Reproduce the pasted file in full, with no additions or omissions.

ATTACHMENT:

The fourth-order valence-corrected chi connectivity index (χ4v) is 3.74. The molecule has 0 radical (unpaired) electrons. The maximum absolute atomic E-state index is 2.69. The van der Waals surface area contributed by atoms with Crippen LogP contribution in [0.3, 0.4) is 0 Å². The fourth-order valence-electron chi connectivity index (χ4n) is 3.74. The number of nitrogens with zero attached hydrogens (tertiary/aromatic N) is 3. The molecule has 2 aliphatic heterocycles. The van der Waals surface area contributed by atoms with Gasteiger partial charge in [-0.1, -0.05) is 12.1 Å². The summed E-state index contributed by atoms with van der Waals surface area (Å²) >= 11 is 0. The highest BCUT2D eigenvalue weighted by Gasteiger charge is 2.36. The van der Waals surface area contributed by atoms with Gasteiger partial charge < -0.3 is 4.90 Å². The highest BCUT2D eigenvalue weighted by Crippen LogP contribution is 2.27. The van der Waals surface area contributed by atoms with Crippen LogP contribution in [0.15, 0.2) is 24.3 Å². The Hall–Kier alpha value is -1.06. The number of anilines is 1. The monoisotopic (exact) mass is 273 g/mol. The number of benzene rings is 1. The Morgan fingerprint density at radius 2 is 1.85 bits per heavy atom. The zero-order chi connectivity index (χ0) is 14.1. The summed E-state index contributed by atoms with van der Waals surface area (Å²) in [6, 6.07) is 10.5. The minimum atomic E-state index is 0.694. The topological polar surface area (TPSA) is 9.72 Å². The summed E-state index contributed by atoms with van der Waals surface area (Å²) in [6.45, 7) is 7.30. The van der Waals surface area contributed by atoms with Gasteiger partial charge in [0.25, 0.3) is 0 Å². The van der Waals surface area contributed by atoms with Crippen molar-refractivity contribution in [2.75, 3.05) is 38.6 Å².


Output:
The fourth-order valence-corrected chi connectivity index (χ4v) is 3.74. The molecule has 0 radical (unpaired) electrons. The maximum absolute atomic E-state index is 2.69. The van der Waals surface area contributed by atoms with Crippen LogP contribution in [0.3, 0.4) is 0 Å². The fourth-order valence-electron chi connectivity index (χ4n) is 3.74. The number of nitrogens with zero attached hydrogens (tertiary/aromatic N) is 3. The molecule has 2 aliphatic heterocycles. The van der Waals surface area contributed by atoms with Gasteiger partial charge in [-0.1, -0.05) is 12.1 Å². The summed E-state index contributed by atoms with van der Waals surface area (Å²) >= 11 is 0. The highest BCUT2D eigenvalue weighted by Gasteiger charge is 2.36. The van der Waals surface area contributed by atoms with Gasteiger partial charge < -0.3 is 4.90 Å². The highest BCUT2D eigenvalue weighted by Crippen LogP contribution is 2.27. The van der Waals surface area contributed by atoms with Crippen LogP contribution in [0.15, 0.2) is 24.3 Å². The Hall–Kier alpha value is -1.06. The number of anilines is 1. The monoisotopic (exact) mass is 273 g/mol. The number of benzene rings is 1. The Morgan fingerprint density at radius 2 is 1.85 bits per heavy atom. The zero-order chi connectivity index (χ0) is 14.1. The summed E-state index contributed by atoms with van der Waals surface area (Å²) in [6, 6.07) is 10.5. The minimum atomic E-state index is 0.694. The topological polar surface area (TPSA) is 9.72 Å². The summed E-state index contributed by atoms with van der Waals surface area (Å²) in [6.45, 7) is 7.30. The van der Waals surface area contributed by atoms with Gasteiger partial charge in [0.25, 0.3) is 0 Å². The van der Waals surface area contributed by atoms with Crippen molar-refractivity contribution in [2.75, 3.05) is 38.6 Å².